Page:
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Can Acute Lymphocytic Leukemia Be Prevented?

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It’s not clear what causes most cases of acute lymphocytic leukemia (ALL). Since most people with ALL don’t have risk factors that can be changed, for now, there is no known way to prevent most cases of ALL.

Treating some other cancers with chemotherapy or radiation may cause secondary (treatment-related) leukemias in some people. Doctors are trying to figure out how to treat these cancers without raising the risk of secondary leukemia. But for now, the obvious benefits of treating life-threatening cancers with chemotherapy and radiation must be balanced against the small chance of getting leukemia years later.

Avoiding known cancer-causing chemicals, such as benzene, might lower the risk of getting ALL. But most experts agree that exposure to workplace and environmental chemicals seems to account for only a small portion of leukemias.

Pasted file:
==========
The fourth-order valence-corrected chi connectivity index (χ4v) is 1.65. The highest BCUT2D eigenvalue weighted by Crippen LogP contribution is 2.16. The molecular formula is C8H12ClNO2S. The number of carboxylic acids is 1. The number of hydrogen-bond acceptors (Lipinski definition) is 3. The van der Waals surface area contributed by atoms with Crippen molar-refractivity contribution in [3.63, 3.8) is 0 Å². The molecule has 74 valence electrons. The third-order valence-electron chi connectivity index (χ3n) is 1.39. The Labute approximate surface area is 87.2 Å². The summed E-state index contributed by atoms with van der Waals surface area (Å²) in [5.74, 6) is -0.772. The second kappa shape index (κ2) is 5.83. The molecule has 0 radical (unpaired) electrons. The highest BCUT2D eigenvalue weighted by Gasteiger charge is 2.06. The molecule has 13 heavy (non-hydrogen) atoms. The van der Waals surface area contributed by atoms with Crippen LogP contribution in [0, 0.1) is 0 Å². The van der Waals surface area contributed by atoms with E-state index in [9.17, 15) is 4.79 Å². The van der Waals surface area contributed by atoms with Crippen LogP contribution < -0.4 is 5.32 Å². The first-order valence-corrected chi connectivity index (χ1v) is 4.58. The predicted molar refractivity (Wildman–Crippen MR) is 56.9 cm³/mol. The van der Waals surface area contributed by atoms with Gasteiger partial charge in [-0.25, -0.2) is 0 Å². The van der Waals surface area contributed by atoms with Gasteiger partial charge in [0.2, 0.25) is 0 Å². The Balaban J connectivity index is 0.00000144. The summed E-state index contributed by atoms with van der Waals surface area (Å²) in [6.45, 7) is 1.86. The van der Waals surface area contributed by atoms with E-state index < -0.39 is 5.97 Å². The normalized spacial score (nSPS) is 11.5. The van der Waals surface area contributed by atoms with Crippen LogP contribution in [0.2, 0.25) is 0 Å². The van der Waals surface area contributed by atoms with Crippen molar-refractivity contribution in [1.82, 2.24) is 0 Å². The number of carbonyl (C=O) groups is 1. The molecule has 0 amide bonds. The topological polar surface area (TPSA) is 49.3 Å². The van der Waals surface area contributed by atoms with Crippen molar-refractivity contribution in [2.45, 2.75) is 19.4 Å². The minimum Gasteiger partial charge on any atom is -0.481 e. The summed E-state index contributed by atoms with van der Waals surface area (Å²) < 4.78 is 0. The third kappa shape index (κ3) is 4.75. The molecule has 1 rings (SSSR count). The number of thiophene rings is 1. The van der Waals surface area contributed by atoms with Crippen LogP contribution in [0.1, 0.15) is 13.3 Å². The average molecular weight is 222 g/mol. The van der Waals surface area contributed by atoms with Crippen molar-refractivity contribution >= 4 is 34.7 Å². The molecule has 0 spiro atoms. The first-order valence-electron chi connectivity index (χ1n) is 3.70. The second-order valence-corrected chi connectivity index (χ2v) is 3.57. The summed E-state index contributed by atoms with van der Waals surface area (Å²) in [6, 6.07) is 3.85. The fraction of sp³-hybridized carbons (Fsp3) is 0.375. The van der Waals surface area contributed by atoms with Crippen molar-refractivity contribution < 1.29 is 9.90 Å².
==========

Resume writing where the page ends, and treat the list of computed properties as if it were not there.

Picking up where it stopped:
The American Cancer Society medical and editorial content team

Our team is made up of doctors and oncology certified nurses with deep knowledge of cancer care as well as journalists, editors, and translators with extensive experience in medical writing.

Appelbaum FR. Chapter 98: Acute Leukemias in Adults. In: Niederhuber JE, Armitage JO, Dorshow JH, Kastan MB, Tepper JE, eds. Abeloff’s Clinical Oncology. 5th ed. Philadelphia, Pa. Elsevier: 2014.

Jain N, Gurbuxani S, Rhee C, Stock W. Chapter 65: Acute Lymphoblastic Leukemia in Adults. In: Hoffman R, Benz EJ, Silberstein LE, Heslop H, Weitz J, Anastasi J, eds. Hematology: Basic Principles and Practice. 6th ed. Philadelphia, Pa: Elsevier; 2013.

National Cancer Institute. Childhood Acute Lymphoblastic Leukemia Treatment (PDQ®). Accessed at on July 20, 2018.

Last Revised: October 17, 2018

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